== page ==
What are Shin Splints?
Medial Tibial Stress Syndrome
Shin splints is the umbrella term to cover a variety of pathologies that affect the shin bone (the tibia). Nearby tendons and connective tissue can cause shin related pains, but the medical terminology for shin splints is medial tibial stress syndrome. Medial Tibial Stress Syndrome (MTSS) is a common injury specific to those who exercise. It occurs due to excessive muscular traction of the tibial periostium by the calf muscles (tibialis posterior, flexor digitorum longus and soleus). Most imaging is generally not helpful with diagnosing this condition. MRI or bone scan can be used, however is usually not necessary as an assessment in clinic is almost always sufficient.
Signs and symptoms include:
- Pain along the lower 2/3 of the medial (middle) and posterior (behind) aspect of the tibia bone in the leg
- Gradual and progressive onset of pain
- Pain at the beginning of activity, which then subsides during the warm up and returns again with continued activity. In severe cases pain may continue during cool down and even at rest or during day to day activities such as walking.
- Increased pain with higher intensity movements (sprinting and jumping)
- Pain during stretching of the calf or inner leg muscles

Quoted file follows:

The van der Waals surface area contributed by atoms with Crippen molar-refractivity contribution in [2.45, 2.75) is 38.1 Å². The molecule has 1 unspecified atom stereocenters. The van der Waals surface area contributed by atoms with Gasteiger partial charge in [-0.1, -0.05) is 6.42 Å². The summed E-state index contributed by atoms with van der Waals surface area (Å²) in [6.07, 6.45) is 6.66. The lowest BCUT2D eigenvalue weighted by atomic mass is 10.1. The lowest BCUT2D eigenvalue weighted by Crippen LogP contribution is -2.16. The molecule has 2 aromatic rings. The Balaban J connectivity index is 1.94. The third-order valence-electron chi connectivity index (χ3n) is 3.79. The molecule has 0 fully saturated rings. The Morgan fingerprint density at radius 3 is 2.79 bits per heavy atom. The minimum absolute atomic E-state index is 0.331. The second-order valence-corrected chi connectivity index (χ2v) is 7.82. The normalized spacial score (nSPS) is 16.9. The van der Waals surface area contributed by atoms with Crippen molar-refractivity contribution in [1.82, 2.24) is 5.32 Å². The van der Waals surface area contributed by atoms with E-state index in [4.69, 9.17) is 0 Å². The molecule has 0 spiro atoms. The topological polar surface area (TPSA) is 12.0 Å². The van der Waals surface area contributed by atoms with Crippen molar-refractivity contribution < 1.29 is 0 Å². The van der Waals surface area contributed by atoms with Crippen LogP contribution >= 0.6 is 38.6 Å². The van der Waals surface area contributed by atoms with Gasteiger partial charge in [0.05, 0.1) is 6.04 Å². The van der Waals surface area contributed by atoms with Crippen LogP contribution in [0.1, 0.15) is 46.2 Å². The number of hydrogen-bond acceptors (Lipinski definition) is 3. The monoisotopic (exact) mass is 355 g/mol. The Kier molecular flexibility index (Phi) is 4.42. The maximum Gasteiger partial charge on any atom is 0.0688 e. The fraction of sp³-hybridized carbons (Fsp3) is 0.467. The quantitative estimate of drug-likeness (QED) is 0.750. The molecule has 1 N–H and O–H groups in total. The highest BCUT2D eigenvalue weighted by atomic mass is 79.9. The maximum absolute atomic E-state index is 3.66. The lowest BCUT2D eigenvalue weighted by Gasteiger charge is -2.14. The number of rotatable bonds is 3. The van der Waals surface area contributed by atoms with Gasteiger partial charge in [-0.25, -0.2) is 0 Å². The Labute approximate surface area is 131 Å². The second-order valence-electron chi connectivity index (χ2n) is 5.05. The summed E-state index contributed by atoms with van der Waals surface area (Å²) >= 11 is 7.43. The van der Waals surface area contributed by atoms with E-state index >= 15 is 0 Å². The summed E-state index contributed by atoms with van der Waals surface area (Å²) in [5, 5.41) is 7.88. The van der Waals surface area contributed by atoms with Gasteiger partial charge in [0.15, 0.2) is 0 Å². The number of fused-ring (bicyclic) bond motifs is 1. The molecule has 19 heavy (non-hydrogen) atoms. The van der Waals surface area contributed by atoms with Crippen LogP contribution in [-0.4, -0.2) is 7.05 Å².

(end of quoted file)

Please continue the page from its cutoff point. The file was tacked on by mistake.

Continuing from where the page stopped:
Risk Factors include:
- A sudden increase in the amount or intensity of activity
- Abnormal foot or lower limb biomechanics
- Exercising on hard surfaces
- Poor footwear or footwear that is inappropriate for the desired activity
- Weakness of the leg muscles
- Abnormal running/walking technique
Treatment can include:
- Modified rest until pain subsides followed by a gradual return to activity- this is so we reduce load through the tibia
- Ice and/or a short course of NSAIDS to reduce pain and inflammation
- Identifying and eliminating contributing biomechanical factors
- Strengthening of weak muscles – paying particular attention to the soleus, FDL and tibialis posterior
- Changes to poor footwear, or footwear that is inappropriate for the designated activity
- Compression therapy
- Orthoses to reduce excessive/abnormal muscle traction
- Running technique correction
- Shockwave or Laser therapy
- Weight loss (if overweight)
- Surgery- in cases that do not respond to above treatments
Recovery time is often between 2-3 months however can take up to 18 months for complete resolution.
If exercise is causing pain or discomfort, either during or after activity, we highly recommend you book in to see a Podiatrist for a full lower limb assessment. Call 8941 9955 to make an appointment at Darwin Podiatry today.